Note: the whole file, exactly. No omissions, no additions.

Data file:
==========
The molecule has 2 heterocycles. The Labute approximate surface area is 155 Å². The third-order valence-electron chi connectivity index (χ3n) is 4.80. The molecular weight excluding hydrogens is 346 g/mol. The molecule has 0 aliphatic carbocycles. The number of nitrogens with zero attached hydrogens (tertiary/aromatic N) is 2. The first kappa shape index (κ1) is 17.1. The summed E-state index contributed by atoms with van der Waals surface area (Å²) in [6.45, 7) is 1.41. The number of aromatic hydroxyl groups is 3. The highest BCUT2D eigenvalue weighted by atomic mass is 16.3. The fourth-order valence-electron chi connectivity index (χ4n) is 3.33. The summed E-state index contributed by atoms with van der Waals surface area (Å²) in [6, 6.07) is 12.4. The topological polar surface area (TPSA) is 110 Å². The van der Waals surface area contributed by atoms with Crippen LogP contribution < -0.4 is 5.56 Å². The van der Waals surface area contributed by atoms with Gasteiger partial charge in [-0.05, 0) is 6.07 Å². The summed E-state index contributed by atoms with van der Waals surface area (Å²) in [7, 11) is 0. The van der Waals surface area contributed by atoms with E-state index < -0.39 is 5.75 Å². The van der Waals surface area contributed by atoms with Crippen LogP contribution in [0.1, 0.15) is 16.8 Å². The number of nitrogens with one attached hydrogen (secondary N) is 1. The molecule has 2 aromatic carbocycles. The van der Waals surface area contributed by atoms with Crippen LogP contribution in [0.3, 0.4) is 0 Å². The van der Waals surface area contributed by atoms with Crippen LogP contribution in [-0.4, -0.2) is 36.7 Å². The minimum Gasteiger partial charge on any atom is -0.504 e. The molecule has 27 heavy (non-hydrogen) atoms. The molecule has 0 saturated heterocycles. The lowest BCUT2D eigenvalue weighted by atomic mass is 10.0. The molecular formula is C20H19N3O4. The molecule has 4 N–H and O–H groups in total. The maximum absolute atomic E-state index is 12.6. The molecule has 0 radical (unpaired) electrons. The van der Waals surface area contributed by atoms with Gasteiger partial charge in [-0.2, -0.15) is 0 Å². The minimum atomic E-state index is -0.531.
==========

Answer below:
The molecule has 2 heterocycles. The Labute approximate surface area is 155 Å². The third-order valence-electron chi connectivity index (χ3n) is 4.80. The molecular weight excluding hydrogens is 346 g/mol. The molecule has 0 aliphatic carbocycles. The number of nitrogens with zero attached hydrogens (tertiary/aromatic N) is 2. The first kappa shape index (κ1) is 17.1. The summed E-state index contributed by atoms with van der Waals surface area (Å²) in [6.45, 7) is 1.41. The number of aromatic hydroxyl groups is 3. The highest BCUT2D eigenvalue weighted by atomic mass is 16.3. The fourth-order valence-electron chi connectivity index (χ4n) is 3.33. The summed E-state index contributed by atoms with van der Waals surface area (Å²) in [6, 6.07) is 12.4. The topological polar surface area (TPSA) is 110 Å². The van der Waals surface area contributed by atoms with Crippen LogP contribution < -0.4 is 5.56 Å². The van der Waals surface area contributed by atoms with Gasteiger partial charge in [-0.05, 0) is 6.07 Å². The summed E-state index contributed by atoms with van der Waals surface area (Å²) in [7, 11) is 0. The van der Waals surface area contributed by atoms with E-state index < -0.39 is 5.75 Å². The van der Waals surface area contributed by atoms with Crippen LogP contribution in [0.1, 0.15) is 16.8 Å². The number of nitrogens with one attached hydrogen (secondary N) is 1. The molecule has 2 aromatic carbocycles. The van der Waals surface area contributed by atoms with Crippen LogP contribution in [0.3, 0.4) is 0 Å². The van der Waals surface area contributed by atoms with Crippen LogP contribution in [-0.4, -0.2) is 36.7 Å². The minimum Gasteiger partial charge on any atom is -0.504 e. The molecule has 27 heavy (non-hydrogen) atoms. The molecule has 0 saturated heterocycles. The lowest BCUT2D eigenvalue weighted by atomic mass is 10.0. The molecular formula is C20H19N3O4. The molecule has 4 N–H and O–H groups in total. The maximum absolute atomic E-state index is 12.6. The molecule has 0 radical (unpaired) electrons. The van der Waals surface area contributed by atoms with Gasteiger partial charge in [-0.2, -0.15) is 0 Å². The minimum atomic E-state index is -0.531.